|USS Carib (AT-82)|
|Builder:||Charleston Shipbuilding and Dry Dock Co., Charleston, South Carolina|
|Launched:||7 February 1943|
|Commissioned:||24 July 1943|
|Decommissioned:||24 January 1947|
|Reclassified:||ATF-82, 15 May 1944|
|Struck:||1 July 1963|
|Fate:||Sold to Colombia, 14 February 1978|
|Name:||ARC Pedro de Heredia|
|Namesake:||Pedro de Heredia|
|Acquired:||14 February 1978|
|Fate:||Sunk by the Colombian Navy, June 2007|
|Class & type:||Cherokee-class fleet tug|
|Displacement:||1,235 long tons (1,255 t)|
|Length:||205 ft (62 m)|
|Beam:||38 ft 6 in (11.73 m)|
|Draft:||15 ft 4 in (4.67 m)|
4 × General Motors 12-278A diesel engines driving 4 General Electric generators and 3 General Motors 3-268A auxiliary services engines
3,600 shp (2,685 kW)
|Speed:||16 knots (30 km/h; 18 mph)|
|Complement:||85 officers and enlisted|
• 1 × single 3"/50 caliber gun|
• 2 × twin 40 mm AA guns
• 2 × single 20 mm AA guns
USS Carib (AT-82) was a Cherokee-class fleet tug constructed for the United States Navy during World War II. Her purpose was to aid ships, usually by towing, on the high seas or in combat or post-combat areas, plus "other duties as assigned." She served in the Atlantic Ocean and the Pacific Ocean.
The second U.S. Navy ship to be named Carib, she was launched 7 February 1943 by Charleston Shipbuilding and Dry Dock Co., Charleston, South Carolina; sponsored by Mrs. N. R. Wade; and commissioned 24 July 1943, Lieutenant A. H. Gunn in command.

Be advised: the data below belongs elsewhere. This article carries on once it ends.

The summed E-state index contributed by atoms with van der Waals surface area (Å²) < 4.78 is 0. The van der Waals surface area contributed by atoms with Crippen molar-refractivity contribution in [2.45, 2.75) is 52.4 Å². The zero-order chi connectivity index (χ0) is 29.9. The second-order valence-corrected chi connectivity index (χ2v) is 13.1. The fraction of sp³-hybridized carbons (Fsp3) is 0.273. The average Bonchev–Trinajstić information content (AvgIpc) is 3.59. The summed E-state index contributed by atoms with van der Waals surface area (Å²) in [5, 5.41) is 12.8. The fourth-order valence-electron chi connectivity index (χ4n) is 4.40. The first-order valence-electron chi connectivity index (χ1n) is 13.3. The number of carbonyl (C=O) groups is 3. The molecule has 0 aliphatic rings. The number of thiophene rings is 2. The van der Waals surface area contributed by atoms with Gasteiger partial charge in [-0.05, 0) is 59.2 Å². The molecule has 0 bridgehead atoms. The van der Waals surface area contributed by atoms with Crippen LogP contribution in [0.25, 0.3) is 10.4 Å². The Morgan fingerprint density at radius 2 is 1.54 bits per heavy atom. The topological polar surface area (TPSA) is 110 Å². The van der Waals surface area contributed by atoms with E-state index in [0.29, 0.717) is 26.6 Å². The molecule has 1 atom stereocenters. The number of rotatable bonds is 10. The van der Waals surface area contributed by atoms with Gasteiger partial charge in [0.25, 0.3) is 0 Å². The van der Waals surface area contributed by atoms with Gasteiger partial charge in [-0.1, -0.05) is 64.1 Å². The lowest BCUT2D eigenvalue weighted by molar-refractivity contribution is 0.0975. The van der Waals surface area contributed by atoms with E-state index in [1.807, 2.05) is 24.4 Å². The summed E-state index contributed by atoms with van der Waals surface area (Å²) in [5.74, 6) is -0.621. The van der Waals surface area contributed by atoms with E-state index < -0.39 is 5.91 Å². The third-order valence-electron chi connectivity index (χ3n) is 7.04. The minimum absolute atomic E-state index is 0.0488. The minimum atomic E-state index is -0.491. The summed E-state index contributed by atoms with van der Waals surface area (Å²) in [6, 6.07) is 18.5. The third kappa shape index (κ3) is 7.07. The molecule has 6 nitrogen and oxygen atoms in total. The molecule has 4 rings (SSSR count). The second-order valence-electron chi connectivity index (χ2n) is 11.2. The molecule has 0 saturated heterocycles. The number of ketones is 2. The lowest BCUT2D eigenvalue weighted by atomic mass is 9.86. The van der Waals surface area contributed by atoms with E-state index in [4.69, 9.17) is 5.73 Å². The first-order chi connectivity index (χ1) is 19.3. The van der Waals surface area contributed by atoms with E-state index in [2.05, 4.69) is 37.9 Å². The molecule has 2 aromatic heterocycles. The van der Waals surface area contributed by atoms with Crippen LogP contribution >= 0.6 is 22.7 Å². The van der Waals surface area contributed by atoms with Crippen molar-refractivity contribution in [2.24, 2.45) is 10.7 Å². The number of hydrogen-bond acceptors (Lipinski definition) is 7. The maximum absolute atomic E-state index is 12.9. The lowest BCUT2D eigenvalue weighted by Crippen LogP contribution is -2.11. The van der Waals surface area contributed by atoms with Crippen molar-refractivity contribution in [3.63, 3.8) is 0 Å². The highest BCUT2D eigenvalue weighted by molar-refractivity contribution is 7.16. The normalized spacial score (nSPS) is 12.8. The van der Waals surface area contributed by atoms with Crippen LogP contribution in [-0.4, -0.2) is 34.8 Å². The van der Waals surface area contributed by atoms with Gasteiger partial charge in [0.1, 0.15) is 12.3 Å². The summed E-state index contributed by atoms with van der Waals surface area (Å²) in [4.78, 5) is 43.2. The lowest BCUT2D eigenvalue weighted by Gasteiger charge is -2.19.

World War II Atlantic Ocean operationsEdit
Carib cleared Norfolk, Virginia, 3 September 1943 for duty under Commander, Service Force, Atlantic. She arrived at Recife, Brazil, 17 October, and through June 1944 operated along the coast of Brazil on local escort, towing and salvage duty. This important support aided in the successful antisubmarine and escort operations of the South Atlantic Force.
Transfer to the Pacific OceanEdit
Clearing for the Mediterranean 6 June 1944, Carib returned to New York 22 July, towing the battle-damaged destroyer escort Menges (DE-320) across the Atlantic. Through the next year, she aided in the development of anti-submarine equipment at Quonset Point, Rhode Island, and at Port Everglades, Florida. The fleet tug cleared Port Everglades on 1 June 1945 for the Pacific, towing barracks craft (non-self propelled) APL-28 to the Panama Canal Zone, and then the 10,000-ton concrete floating drydock ARDC-2 to Pearl Harbor.
Carib towed battle rafts to Eniwetok and Okinawa, and at Buckner Bay on 21 October reported to the U.S. 5th Fleet's Service Squadron 10. Towing jobs in support of the occupation of Japan and redeployments in China took Carib to Japan and Shanghai from Okinawa until 9 January 1946. The tug towed stores ship E.A. Poe (IX-103) to Subic Bay, Philippine Islands, arriving 6 February, and operated in the Philippines until 6 April.
Carib returned to San Pedro, California, 29 May, and on 24 January 1947 was placed out of commission in reserve, berthed at San Diego, California. She was struck from the Naval Register, 1 July 1963, and sold to Colombia, under the Security Assistance Program, 14 February 1978 and renamed ARC Pedro de Heredia. Final Disposition was to be sunk by the Colombian Navy in June 2007.
In March 1979 in Alameda, California, the unit was reactivated in the shipyard Tod Shipyard with the first Colombian crew, the first sea test was in 30 July 1979, and the official day of incorporation to the Colombian Navy was 7 August 1979, the last commanding officer was The Master Chief Rafael Darío Valverde Burgos. The Colombia Seal for the 5KLE:
- Photo gallery of USS Carib (AT-82/ATF-82) at NavSource Naval History
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